A 14-year-old Gauff captured the Roland-Garros junior singles title in 2018 in her "favourite city", before making a maiden Grand Slam quarter-final at the women's event here last summer at 17.
Gauff out to halt Trevisan's streak in RG rematch
The pair will shoot for a maiden Grand Slam final after stellar performances in Paris
For Trevisan, the Italian enjoyed a fairytale run from qualifying all the way to the last eight at Roland-Garros in 2020.
This fortnight, the pair are bringing a serious level of tennis; Gauff hasn’t dropped a set yet en route to the semis, whilst Trevisan only surrendered one her last time out against Leylah Fernandez.
World No.59 Trevisan let a match point slip in the second set versus the Canadian teenager, regrouping to secure 6-2, 6-7(3), 6-3 on the scoreboard, all with a cheek-to-cheek smile.
“I looked around me and I was in the most important court in the world. Even I felt a lot of tension and I was so nervous because even my arms felt it,” reflected the 28-year-old, named after legendary fellow left-hander Martina Navratilova.
“It was normal to feel the tension because I was playing for my first semi-final, and I was in the match point. I just accepted the situation and I tried to be focused on every point.”
It’s a similar perspective for teen sensation Gauff, who has shrugged off incessant outside noise to play for herself, to make sure her tennis is about adapting, and also about joy.
“I think ever since I joined the tour, or even eight years old, the next Serena, next this, next that, and I think I really fell into the trap of believing that,” said Gauff with a grin, noting how “having fun” has been the key to her Parisian progress.
“It's important that you have high hopes for yourself, but at the same time, it's important to be in reality and I think that's where I am. I'm in reality where I'm enjoying the moment and enjoying the situation.
“I felt like I was to the point where even when I made the second week or beat Naomi (Osaka) at Australian Open, I remember I was happy but I wasn't that happy because I felt like that's what I should do. Whereas now I'm really appreciating each win and loss."
Don’t be fooled, these warm characters are also fierce competitors, realising the chance ahead of them.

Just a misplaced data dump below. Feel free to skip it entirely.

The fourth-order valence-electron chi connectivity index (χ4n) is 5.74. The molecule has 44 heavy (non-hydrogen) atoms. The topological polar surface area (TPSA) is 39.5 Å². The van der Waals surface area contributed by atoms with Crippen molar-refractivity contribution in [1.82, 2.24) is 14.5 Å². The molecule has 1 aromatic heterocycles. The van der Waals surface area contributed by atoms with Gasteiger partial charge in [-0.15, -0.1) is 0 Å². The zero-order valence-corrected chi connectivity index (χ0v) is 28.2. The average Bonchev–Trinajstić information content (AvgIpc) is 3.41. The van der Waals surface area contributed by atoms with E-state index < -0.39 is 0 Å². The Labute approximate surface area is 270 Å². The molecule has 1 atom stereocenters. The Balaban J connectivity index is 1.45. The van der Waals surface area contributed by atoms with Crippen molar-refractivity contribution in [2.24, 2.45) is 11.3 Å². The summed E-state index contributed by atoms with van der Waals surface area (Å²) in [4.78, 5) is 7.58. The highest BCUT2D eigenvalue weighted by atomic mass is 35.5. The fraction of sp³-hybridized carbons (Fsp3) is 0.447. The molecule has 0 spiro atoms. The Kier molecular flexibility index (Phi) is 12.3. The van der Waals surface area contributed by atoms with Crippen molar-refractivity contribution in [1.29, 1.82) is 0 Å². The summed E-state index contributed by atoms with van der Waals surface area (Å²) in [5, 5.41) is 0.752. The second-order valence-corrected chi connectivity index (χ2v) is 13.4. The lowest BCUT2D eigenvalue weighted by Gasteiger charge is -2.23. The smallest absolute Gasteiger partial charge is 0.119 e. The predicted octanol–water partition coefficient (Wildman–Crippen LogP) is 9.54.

“I fight for every point,” continued world No.23 Gauff.
“I feel like a lot of my losses in the past were due to mental errors of just getting used to being on tour and getting used to playing these intense matches. I feel like now mentally I'm in a great place.”
Trevisan, who has built a 10-match winning streak having been crowned Rabat champion a fortnight ago, is hoping to harness her pure passion on court.
“I like the fight. I like the adrenaline. I like the moment before I get in the court, because there was a lot of energy,” stated the unseeded Italian. “So that's all things that make you alive.
“I'm playing very well. I played a lot of matches. I think I'm playing my best tennis, but I think could be better. I'm very looking forward what there is in the future.”
During Trevisan’s captivating course to the last eight in 2020 she edged Gauff 7-5 in the second-round deciding set. A lot has changed for both players since then, particularly for the American teenager, who will return to the top-20 on Monday.
“I remember that match pretty clearly. I think I was in double digits with double faults. I'm not going to do that this time around,” insisted the 18-year-old, who advanced to the final four with a commanding 7-5, 6-2 win over her compatriot Sloane Stephens.
“She's a tricky player to play on clay, a tricky lefty. We're both playing free tennis, and I think that's going to be a good match-up.
“I think a lot of the times when I play someone two or three times, even back in juniors, I would at least by the third time hopefully figured it out. I think it gives me confidence, losing to Sloane at US Open and winning here, losing to Naomi, to then win, and I lost to Trevisan, so I'm hoping the trend keeps going.”
Even though Gauff has reached a Grand Slam final in women’s doubles last September, this is uncharted territory for the duo. It’s about embracing the occasion from both competitors.
Earlier in the tournament Trevisan, the first Italian woman to reach the Roland-Garros semi-finals since Sara Errani in 2013, made the simple statement, “this is my moment”, and she evidently meant it.
“I think what’s important, who I am right now, that I'm happy on the court. I'm doing what I love. So my past is the past, and it help me to be in the present," said Trevisan.
Speaking well beyond her years, Gauff is abundantly clear on her approach.
“I feel like last year I was looking at the finish line, and now I'm not looking at anything really except that ball in front of me,” declared the No.18 seed.
“Going into the next match I'm just going to approach it the same. I care about the results, yes, but also at the same time I don't. If I gave it my all I'm not going to be upset.”